Return to Guardlife Homepage
Action Figures

Click to Enlarge
Staff Sgt. Robert Dollaway holds a prototype of an action figure that bears his resemblance during the Open House at the Riverdale Armory.
Members of the 2nd Battalion, 113th Infantry found a new way of looking at themselves during a recent open house at the Riverdale Armory.

Four New Jersey National Guard members are just months away from becoming part of ongoing national action figure line that will be available at most retailers. "When I first saw it I couldn't stop staring at it. It was amazing how close it looked to the real thing - to the real me. When you see it yourself, that's the real surprise," said Staff Sgt. Edwin Tejada, a battalion Soldier and now an action figure commenting on the small statue. "It's quite exciting actually, something you would normally dream about as a kid. Who were these people? Where did they come from?"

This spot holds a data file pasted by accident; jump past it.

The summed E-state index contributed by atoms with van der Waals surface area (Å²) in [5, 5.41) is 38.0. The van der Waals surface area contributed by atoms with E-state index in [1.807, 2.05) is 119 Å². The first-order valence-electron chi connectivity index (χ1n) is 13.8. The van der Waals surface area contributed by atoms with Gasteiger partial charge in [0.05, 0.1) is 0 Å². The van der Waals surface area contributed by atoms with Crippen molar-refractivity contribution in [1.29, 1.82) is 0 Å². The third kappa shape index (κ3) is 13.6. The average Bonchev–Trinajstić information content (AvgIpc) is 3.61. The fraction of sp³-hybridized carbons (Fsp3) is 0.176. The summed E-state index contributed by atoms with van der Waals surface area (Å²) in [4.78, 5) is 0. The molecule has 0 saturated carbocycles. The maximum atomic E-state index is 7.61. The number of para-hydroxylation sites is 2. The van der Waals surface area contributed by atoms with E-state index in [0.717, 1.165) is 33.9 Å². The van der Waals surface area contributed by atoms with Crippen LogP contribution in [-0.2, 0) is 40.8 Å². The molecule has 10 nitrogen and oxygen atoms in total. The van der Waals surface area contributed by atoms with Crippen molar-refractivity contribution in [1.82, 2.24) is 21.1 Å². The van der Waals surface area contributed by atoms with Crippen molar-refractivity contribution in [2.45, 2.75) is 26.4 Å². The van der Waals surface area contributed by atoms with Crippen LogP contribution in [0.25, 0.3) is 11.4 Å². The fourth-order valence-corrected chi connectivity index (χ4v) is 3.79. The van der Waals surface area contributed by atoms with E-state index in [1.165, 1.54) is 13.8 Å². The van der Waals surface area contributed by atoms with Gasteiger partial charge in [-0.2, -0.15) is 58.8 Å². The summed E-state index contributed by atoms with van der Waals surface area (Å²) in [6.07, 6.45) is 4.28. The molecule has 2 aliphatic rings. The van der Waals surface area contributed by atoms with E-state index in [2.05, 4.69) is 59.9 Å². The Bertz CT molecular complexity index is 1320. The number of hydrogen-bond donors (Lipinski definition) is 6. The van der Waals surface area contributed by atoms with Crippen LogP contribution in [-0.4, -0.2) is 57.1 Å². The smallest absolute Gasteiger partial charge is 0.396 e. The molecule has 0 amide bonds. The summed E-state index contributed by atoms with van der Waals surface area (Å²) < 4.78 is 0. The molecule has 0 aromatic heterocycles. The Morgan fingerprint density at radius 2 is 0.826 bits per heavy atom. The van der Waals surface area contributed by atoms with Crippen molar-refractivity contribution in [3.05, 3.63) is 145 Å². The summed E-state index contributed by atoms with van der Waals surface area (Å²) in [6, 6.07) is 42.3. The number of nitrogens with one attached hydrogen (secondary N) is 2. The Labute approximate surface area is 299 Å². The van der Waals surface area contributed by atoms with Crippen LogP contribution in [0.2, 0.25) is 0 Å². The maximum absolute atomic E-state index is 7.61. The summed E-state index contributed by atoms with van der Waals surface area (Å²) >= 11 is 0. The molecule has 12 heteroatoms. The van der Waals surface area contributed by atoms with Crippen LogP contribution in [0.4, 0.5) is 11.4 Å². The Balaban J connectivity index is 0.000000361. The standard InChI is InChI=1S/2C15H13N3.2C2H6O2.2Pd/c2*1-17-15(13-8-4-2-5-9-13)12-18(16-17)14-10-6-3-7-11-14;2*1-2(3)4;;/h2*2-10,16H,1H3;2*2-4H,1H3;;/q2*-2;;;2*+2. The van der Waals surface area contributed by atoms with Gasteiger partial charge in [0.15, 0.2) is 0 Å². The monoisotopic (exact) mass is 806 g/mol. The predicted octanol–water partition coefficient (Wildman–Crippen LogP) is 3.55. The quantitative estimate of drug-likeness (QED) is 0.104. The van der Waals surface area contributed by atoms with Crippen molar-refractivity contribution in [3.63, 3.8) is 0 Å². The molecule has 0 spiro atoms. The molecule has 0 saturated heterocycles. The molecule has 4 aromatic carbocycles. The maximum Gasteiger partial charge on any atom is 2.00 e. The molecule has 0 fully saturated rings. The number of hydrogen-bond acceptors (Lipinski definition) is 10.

The action figures, standing six to seven inches tall on average, are sculpted and created with such accuracy in detail. Some readers may think that translates to hair and eye color matching the intended subject; on the contrary, think again and turn that microscope up a bit. Think accuracy so realistic that the makers of these military action figures captured the nook in a chin or the definition of a cheek bone.

What makes this standard of precision so achievable is the state-of-the-art image recording system used to copy the subject. After the first four Soldiers had their portraits scanned, their image was reproduced and uploaded into a computer and used as templates for the Army figurines appearing in this ongoing series.

"I feel like the most scanned person in the world," said Staff Sgt. Robert Dollaway, and he just may be. Dollaway, one of two Soldiers from the battalion now an action figure, was also the first New Jersey Soldier to sit and lend his likeness to this project.

"One of the best parts about this is that they use actual Soldiers to get the details correct," said Dollaway as he stood next to the hand painted prototype of him worth $35,000.

Perhaps the only imperfection one may discover after close inspection is the figurines lack of unit identification. Since the project is not officially authorized by DoD, the well-known unit patches were not included.
Table of Contents

Volume 32 Number 3
Staff / Information